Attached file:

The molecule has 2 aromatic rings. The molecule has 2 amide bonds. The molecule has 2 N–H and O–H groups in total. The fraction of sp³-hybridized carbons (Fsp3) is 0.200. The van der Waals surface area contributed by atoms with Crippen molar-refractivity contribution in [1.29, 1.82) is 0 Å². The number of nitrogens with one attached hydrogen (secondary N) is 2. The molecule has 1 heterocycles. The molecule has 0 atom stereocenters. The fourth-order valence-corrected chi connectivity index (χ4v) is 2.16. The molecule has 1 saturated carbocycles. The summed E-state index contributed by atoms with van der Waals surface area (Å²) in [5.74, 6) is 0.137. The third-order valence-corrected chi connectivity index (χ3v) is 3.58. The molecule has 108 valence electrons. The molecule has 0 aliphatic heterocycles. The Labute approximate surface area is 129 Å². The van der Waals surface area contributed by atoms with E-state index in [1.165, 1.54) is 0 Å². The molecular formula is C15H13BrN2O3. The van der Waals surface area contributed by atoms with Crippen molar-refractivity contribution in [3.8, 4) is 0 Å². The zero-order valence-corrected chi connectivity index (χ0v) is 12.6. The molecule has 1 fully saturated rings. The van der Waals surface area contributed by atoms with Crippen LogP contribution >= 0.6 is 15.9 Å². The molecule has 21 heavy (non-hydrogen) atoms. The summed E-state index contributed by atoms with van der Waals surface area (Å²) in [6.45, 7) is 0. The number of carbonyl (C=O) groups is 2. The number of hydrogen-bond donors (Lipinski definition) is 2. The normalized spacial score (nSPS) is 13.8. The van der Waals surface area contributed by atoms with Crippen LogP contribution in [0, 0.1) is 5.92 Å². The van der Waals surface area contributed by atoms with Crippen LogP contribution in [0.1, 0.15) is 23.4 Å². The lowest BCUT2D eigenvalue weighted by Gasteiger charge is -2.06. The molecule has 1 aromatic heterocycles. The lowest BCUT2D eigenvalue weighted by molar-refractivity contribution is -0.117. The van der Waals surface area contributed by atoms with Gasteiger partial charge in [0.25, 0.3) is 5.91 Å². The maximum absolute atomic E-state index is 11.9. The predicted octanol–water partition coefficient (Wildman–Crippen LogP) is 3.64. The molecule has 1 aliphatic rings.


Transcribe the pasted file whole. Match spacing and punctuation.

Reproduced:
The molecule has 2 aromatic rings. The molecule has 2 amide bonds. The molecule has 2 N–H and O–H groups in total. The fraction of sp³-hybridized carbons (Fsp3) is 0.200. The van der Waals surface area contributed by atoms with Crippen molar-refractivity contribution in [1.29, 1.82) is 0 Å². The number of nitrogens with one attached hydrogen (secondary N) is 2. The molecule has 1 heterocycles. The molecule has 0 atom stereocenters. The fourth-order valence-corrected chi connectivity index (χ4v) is 2.16. The molecule has 1 saturated carbocycles. The summed E-state index contributed by atoms with van der Waals surface area (Å²) in [5.74, 6) is 0.137. The third-order valence-corrected chi connectivity index (χ3v) is 3.58. The molecule has 108 valence electrons. The molecule has 0 aliphatic heterocycles. The Labute approximate surface area is 129 Å². The van der Waals surface area contributed by atoms with E-state index in [1.165, 1.54) is 0 Å². The molecular formula is C15H13BrN2O3. The van der Waals surface area contributed by atoms with Crippen molar-refractivity contribution in [3.8, 4) is 0 Å². The zero-order valence-corrected chi connectivity index (χ0v) is 12.6. The molecule has 1 fully saturated rings. The van der Waals surface area contributed by atoms with Crippen LogP contribution >= 0.6 is 15.9 Å². The molecule has 21 heavy (non-hydrogen) atoms. The summed E-state index contributed by atoms with van der Waals surface area (Å²) in [6.45, 7) is 0. The number of carbonyl (C=O) groups is 2. The number of hydrogen-bond donors (Lipinski definition) is 2. The normalized spacial score (nSPS) is 13.8. The van der Waals surface area contributed by atoms with Crippen LogP contribution in [0, 0.1) is 5.92 Å². The van der Waals surface area contributed by atoms with Crippen LogP contribution in [0.1, 0.15) is 23.4 Å². The lowest BCUT2D eigenvalue weighted by Gasteiger charge is -2.06. The molecule has 1 aromatic heterocycles. The lowest BCUT2D eigenvalue weighted by molar-refractivity contribution is -0.117. The van der Waals surface area contributed by atoms with Gasteiger partial charge in [0.25, 0.3) is 5.91 Å². The maximum absolute atomic E-state index is 11.9. The predicted octanol–water partition coefficient (Wildman–Crippen LogP) is 3.64. The molecule has 1 aliphatic rings.